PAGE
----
This weekend I’ll mostly be listening to… The Slits October 23, 2010Posted by WorldbyStorm in Culture, This Weekend I'll Mostly Be Listening to....
There’s no pleasure at all in hearing of the passing of Ari Up (Arianna Foster), lead singer of peerless outfit, The Slits. They were a wonderful earthy, raw, honest oddly transcendent band whose sound was a genuinely unique mixture of post-punk, reggae, dub.
Years ago, probably the late 1990s, Channel 4 showed a film which had been made, I think by Don Letts, to accompany their first album. It was bizarre and strangely moving, filled with skies and towerblocks and streetscapes and the Slits themselves in a landscape entirely familiar to anyone who had lived in London.
The album Cut, released in 1979 is a marvel, unusual changes in tempo and tone, elements of punk, but also much more. Ari Up’s voice an instrument in itself, all quavery tones turning into vocal lances that cut through the melody. And the songs too. Viv Albertine’s guitar creating often skeletal works that have little flourishes of piano here and there and then are immersed in waves of sound. The aesthetic one which saw the immediacy of punk submerged, or overwhelmed, by dub and other rhythms creating almost the perfect example of post punk at its most wide ranging. Maybe that shouldn’t be such a surprise, a fairly eclectic crew were members at one time or another of the band, from Palmolive to Budgie. It sounds absurd, but listen to this and you can hear hints of the sounds that would inform so many different genres subsequently from new wave to dance and even electronica. And without being too chin-stroking this is mature both lyrically and musically. Yet, Ari Up was 17 when it was produced.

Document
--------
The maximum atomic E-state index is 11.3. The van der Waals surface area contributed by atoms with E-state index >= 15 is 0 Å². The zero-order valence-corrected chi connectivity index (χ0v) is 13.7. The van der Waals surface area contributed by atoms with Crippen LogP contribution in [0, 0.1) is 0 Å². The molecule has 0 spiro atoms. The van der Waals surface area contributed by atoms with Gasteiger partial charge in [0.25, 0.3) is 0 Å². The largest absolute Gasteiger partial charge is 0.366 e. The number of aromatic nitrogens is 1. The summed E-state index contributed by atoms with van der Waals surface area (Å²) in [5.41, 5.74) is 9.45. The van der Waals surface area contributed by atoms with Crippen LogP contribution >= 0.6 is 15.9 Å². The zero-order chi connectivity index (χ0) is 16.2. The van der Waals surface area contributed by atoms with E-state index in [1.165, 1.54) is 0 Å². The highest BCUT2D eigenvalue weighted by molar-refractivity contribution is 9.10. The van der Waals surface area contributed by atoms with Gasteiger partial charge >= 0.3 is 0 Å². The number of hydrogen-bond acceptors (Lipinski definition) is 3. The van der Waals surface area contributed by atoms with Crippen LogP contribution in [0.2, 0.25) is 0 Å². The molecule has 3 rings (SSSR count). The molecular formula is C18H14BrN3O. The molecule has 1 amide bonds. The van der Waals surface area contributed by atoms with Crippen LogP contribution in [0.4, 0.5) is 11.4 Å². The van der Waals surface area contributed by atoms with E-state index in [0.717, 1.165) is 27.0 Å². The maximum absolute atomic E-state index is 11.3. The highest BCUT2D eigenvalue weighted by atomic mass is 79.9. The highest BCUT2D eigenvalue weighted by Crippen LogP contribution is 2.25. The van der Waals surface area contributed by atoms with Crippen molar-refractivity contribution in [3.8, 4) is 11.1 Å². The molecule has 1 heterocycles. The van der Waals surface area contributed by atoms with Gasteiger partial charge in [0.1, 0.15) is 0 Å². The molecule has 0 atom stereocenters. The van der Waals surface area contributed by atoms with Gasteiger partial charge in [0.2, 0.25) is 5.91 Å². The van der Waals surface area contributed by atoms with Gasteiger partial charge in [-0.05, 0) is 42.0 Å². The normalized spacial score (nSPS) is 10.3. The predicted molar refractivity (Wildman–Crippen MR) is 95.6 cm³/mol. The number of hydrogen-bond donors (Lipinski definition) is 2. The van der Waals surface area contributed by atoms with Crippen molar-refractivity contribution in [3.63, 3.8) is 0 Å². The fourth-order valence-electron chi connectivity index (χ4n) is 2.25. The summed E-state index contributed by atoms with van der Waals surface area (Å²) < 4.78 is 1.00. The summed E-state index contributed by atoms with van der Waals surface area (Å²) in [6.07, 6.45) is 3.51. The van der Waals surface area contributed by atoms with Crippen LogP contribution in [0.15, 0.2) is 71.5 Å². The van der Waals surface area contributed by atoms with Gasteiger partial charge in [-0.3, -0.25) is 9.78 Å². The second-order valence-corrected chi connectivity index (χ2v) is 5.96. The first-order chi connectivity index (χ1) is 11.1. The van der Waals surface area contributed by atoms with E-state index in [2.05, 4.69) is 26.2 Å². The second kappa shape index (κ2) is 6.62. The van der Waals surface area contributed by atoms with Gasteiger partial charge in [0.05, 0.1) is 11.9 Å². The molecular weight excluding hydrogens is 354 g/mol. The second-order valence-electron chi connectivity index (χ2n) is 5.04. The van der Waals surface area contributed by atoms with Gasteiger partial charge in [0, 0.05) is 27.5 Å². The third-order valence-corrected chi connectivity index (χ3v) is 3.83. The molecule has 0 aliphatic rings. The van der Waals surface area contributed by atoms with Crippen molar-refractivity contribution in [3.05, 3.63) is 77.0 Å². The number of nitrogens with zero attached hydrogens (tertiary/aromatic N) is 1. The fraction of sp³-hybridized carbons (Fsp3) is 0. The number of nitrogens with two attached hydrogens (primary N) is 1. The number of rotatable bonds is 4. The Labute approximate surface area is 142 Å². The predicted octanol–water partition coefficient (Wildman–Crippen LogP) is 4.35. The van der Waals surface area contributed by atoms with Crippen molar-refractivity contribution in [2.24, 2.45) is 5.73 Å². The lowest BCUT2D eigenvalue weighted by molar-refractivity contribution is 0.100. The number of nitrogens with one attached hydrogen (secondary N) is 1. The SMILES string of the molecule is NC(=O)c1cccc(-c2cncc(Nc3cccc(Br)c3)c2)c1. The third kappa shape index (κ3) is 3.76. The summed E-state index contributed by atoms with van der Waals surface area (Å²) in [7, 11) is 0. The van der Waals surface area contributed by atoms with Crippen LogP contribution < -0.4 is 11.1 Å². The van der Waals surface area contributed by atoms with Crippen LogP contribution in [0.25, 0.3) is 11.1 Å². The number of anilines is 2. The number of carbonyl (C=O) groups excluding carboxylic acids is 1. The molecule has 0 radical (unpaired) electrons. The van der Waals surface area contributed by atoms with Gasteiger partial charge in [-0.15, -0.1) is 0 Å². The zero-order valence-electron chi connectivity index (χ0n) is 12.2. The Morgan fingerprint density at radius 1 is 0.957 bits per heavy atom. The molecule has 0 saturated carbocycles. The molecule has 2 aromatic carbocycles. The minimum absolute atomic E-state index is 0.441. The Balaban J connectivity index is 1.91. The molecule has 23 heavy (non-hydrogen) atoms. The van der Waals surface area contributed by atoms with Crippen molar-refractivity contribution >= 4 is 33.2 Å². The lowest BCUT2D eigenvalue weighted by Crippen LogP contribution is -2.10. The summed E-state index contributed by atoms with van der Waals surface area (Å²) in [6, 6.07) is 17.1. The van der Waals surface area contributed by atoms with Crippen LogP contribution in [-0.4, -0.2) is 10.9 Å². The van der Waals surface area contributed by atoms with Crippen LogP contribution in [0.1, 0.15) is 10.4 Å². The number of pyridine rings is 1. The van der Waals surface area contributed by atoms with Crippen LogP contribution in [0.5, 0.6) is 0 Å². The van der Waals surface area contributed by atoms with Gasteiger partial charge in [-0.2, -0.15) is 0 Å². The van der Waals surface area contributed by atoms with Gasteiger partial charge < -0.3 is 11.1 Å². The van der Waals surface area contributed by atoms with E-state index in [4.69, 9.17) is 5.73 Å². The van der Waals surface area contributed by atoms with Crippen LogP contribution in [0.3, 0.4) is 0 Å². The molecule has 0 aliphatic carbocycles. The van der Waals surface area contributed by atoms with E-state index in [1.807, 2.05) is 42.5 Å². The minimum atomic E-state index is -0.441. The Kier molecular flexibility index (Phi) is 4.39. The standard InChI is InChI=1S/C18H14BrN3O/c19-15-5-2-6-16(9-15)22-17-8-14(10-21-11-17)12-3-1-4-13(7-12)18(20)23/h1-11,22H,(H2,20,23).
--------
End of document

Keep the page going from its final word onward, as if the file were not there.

I saw them live in the mid-2000s, the gig was good, infused by reggae, unbelievably energetic, but it was a later line-up and there was something divergent from the earlier songs that was simultaneously off-putting and yet also intriguing. And yet home I went to listen again to the first album.
They weren’t exactly prolific. Three albums or so in three decades. But that wasn’t a problem when the first album is so stunningly different.
Actually, I’ve been mulling this over for the last day or so, but in a way the feminism evident, not in the music, but in the approach, the autonomy of these women as distinct individuals, is as much a product of the time as the music itself. It’s easy to make grand claims as to these matters, but in some small way I think they are representative of gains already made by the late 70s and supporting those after them. And perhaps that is overstatement, but consider how fundamentally different they are to the presentation of women in music, say, in the 1960s. Every bit helps in changing the world, however small or large.
What a loss.
Shoplifting Peel Session – 1977, a punkier version than the album cut.
Ping Pong Affair
Spend, Spend, Spend
And an inspired moment on German TV from 1979